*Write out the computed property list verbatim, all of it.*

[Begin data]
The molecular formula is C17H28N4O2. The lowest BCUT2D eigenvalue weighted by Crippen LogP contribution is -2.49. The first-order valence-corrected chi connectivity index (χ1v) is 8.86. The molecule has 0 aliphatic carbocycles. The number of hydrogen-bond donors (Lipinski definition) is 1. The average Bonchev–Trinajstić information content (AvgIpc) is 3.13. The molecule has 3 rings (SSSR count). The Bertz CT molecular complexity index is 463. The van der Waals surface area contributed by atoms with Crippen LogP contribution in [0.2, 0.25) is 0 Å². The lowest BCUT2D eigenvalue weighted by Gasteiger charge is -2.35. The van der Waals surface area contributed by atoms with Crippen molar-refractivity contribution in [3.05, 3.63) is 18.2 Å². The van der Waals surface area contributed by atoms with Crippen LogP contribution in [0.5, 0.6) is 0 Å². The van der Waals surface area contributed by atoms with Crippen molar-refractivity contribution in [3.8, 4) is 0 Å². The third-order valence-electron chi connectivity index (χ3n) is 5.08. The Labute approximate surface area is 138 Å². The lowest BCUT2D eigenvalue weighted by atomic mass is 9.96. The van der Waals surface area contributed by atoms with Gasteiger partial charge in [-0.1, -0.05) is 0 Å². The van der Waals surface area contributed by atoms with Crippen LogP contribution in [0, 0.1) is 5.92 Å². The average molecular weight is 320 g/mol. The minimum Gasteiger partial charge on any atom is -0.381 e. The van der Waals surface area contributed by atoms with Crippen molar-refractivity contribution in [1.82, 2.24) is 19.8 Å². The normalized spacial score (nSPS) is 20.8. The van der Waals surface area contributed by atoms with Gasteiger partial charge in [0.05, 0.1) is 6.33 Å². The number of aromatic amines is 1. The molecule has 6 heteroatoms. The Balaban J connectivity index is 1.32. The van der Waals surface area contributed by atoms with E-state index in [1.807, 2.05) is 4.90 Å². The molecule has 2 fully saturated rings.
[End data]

The molecular formula is C17H28N4O2. The lowest BCUT2D eigenvalue weighted by Crippen LogP contribution is -2.49. The first-order valence-corrected chi connectivity index (χ1v) is 8.86. The molecule has 0 aliphatic carbocycles. The number of hydrogen-bond donors (Lipinski definition) is 1. The average Bonchev–Trinajstić information content (AvgIpc) is 3.13. The molecule has 3 rings (SSSR count). The Bertz CT molecular complexity index is 463. The van der Waals surface area contributed by atoms with Crippen LogP contribution in [0.2, 0.25) is 0 Å². The lowest BCUT2D eigenvalue weighted by Gasteiger charge is -2.35. The van der Waals surface area contributed by atoms with Crippen molar-refractivity contribution in [3.05, 3.63) is 18.2 Å². The van der Waals surface area contributed by atoms with Crippen LogP contribution in [0.5, 0.6) is 0 Å². The van der Waals surface area contributed by atoms with Crippen molar-refractivity contribution in [3.8, 4) is 0 Å². The third-order valence-electron chi connectivity index (χ3n) is 5.08. The Labute approximate surface area is 138 Å². The lowest BCUT2D eigenvalue weighted by atomic mass is 9.96. The van der Waals surface area contributed by atoms with Gasteiger partial charge in [-0.1, -0.05) is 0 Å². The van der Waals surface area contributed by atoms with Crippen LogP contribution in [0, 0.1) is 5.92 Å². The average molecular weight is 320 g/mol. The minimum Gasteiger partial charge on any atom is -0.381 e. The van der Waals surface area contributed by atoms with Crippen molar-refractivity contribution in [1.82, 2.24) is 19.8 Å². The normalized spacial score (nSPS) is 20.8. The van der Waals surface area contributed by atoms with Gasteiger partial charge in [0.05, 0.1) is 6.33 Å². The number of aromatic amines is 1. The molecule has 6 heteroatoms. The Balaban J connectivity index is 1.32. The van der Waals surface area contributed by atoms with E-state index in [1.807, 2.05) is 4.90 Å². The molecule has 2 fully saturated rings.